Solid advice. One of my favourite practice routines is to play each and every shot in an upcoming round, one after the other. Tee off with driver, estimate how far it would actually go on the course and then hit the next shot. Tee it up again on the next hole and off you go. For each shot I go through my entire routine. It’s too easy to hit the same club over and over and find a groove and simply enjoy hitting perfect shots. Switching from club to club is how we actually play golf so it makes sense to practice that way at least some of the time.

    • Jeff

      Jun 11, 2018 at 9:12 am

      I do the same thing. “Simulated course.” Great way to add “game-time pressure” to your practice routine.

  6. RBImGuy

    Jun 10, 2018 at 5:16 pm

    as a non professional I teach better then said professionals.
    just saying
    that people practice without a plan seems to be a educational professional issue

  7. James T

    Jun 10, 2018 at 3:56 pm

    Hey Tom, I’m headed down to Puerto Vallarta and Punta Mita to find some $20 bills on the practice putting green. Ya gotta lip out one of those 300 3-footers! The 20 bucks will buy me a lot of cervezas. See you soon.

  8. henry

    Jun 10, 2018 at 6:07 am

    This is some solid advice. Though I dont know if I would ever throw a $20 on the ground for missing a putt on the practice green. I like the basis though. I keep a towel under my lead armpit for just about every swing, and the second I feel tired, I take it to the putting green. But i improved a lot by using this product. https://bit.ly/2HAGq7v

    • shawn

      Jun 10, 2018 at 1:55 pm

      So you believe in “mind over matter” to conquer the golf swing and course?!
      Only if you are playing in the low 80s and less. Of course, buying a new and improved set of the latest golf clubs will also do wonders for your game. 😮

  9. shawn

    Jun 10, 2018 at 1:25 am

    This advice only applies to golfers who can break 90. All others are hopeless duffers.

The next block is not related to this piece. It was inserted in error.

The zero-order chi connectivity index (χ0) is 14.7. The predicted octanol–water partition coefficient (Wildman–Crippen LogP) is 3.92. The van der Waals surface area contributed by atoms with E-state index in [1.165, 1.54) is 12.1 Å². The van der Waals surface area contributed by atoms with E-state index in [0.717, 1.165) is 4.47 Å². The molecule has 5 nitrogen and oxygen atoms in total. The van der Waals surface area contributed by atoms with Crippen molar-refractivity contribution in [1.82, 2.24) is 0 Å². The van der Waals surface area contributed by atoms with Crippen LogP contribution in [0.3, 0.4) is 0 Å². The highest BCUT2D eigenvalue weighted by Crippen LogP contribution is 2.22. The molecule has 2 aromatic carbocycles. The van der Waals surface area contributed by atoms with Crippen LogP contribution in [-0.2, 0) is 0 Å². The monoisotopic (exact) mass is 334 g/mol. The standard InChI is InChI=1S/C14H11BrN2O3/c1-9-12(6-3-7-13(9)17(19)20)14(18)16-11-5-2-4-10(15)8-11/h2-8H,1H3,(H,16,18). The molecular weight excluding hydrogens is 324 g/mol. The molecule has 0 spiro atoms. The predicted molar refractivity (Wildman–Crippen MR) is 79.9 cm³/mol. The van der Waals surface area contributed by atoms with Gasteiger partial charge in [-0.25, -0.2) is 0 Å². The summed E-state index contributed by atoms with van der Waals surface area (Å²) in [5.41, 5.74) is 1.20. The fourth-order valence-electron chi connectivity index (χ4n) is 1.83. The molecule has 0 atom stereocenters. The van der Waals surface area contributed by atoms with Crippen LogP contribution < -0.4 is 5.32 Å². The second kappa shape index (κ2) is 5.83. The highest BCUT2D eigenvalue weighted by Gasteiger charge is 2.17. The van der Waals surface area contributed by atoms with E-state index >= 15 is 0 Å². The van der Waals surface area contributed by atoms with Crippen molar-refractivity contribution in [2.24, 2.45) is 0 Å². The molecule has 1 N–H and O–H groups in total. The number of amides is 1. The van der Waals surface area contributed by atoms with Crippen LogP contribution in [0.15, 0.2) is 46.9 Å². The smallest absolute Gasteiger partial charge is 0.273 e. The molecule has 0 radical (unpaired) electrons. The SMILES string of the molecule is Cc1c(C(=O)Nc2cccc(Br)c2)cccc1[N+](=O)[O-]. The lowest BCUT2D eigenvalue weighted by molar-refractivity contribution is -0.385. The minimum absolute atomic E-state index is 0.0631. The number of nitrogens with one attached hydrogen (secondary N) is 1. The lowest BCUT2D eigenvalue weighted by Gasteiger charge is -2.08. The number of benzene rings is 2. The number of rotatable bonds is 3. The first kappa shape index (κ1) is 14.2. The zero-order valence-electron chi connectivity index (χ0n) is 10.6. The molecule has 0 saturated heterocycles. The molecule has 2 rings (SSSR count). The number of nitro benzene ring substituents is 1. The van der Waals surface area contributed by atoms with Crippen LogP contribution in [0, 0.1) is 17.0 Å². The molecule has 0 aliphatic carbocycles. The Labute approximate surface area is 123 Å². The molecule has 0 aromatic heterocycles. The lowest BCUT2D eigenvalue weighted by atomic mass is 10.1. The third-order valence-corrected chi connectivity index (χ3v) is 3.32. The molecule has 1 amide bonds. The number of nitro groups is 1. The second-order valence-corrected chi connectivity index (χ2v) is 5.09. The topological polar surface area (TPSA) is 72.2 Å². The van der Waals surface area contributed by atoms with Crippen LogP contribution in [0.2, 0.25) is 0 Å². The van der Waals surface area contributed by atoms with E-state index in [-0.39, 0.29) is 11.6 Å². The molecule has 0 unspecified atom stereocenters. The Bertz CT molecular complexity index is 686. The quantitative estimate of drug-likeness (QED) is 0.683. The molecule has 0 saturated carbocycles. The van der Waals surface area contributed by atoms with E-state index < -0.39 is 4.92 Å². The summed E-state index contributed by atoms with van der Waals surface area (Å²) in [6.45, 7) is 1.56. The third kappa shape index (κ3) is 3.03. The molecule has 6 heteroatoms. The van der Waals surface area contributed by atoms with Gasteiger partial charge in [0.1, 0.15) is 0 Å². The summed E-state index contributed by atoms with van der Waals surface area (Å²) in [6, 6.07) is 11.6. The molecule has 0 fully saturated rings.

10. Brett Weir

    Jun 9, 2018 at 9:27 pm

    I remember Butch Harmon would stress that if you want to get better is that your work on your weaknesses until they become your strengths.

    • shawn

      Jun 10, 2018 at 1:57 pm

      You mean… commitment and repetitions? I don’t have the time to practice. Will a new set of Gen2 PXG clubs help me avoid time consuming practice?

  11. henry

    Jun 9, 2018 at 6:23 pm

    This is some solid advice. Though I dont know if I would ever throw a $20 on the ground for missing a putt on the practice green. I like the basis though. I keep a towel under my lead armpit for just about every swing, and the second I feel tired, I take it to the putting green.

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Want more power and consistency? Master this transition move

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Lucas Wald Transition

World Long Drive competitor Eddie Fernandes has added speed and consistency by improving these transition moves. You can do it, too!

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Why you must practice under pressure if you want to play better golf

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Practice, as most of us employ it, is borderline worthless. This is because most of the practices, if you will, typically employed during practice sessions have little chance of improving our performance under pressure.

The type of practice that improves performance is, for the most part, rarely engaged in because practicing under typical “practice” conditions does very little to simulate the thoughts, feelings, and emotions we deal with once our performance actually means something. If we want to really improve our performance when it matters, we need to put ourselves in situations, often and repeatedly, that simulate the pressure we experience during competition. And nowhere is this statement more true than on the putting green.

The art and skill of putting is a funny thing. No element of the game requires less inherent hand-eye coordination or athletic talent. Putting’s simplicity makes it golf’s great equalizer. You roll a ball along the ground with a flat-faced stick in the general direction of a hole nearly three times its size. Sure, green speeds vary wildly, and there are those diabolical breaks to deal with, but despite that, putting is truly golf’s most level playing field; it’s the one element of the game where even the highest handicappers can potentially compete straight up with the game’s most skilled. At the same time, there are few other situations (other than maybe the first tee) when we feel as much pressure as we do on the putting green.

Ben Hogan, during the latter part of his career — years that were marred by poor putting — claimed that putting shouldn’t even be a part of the game because, in his words, “There is no similarity between golf and putting; they are two different games, one played in the air, and the other on the ground.”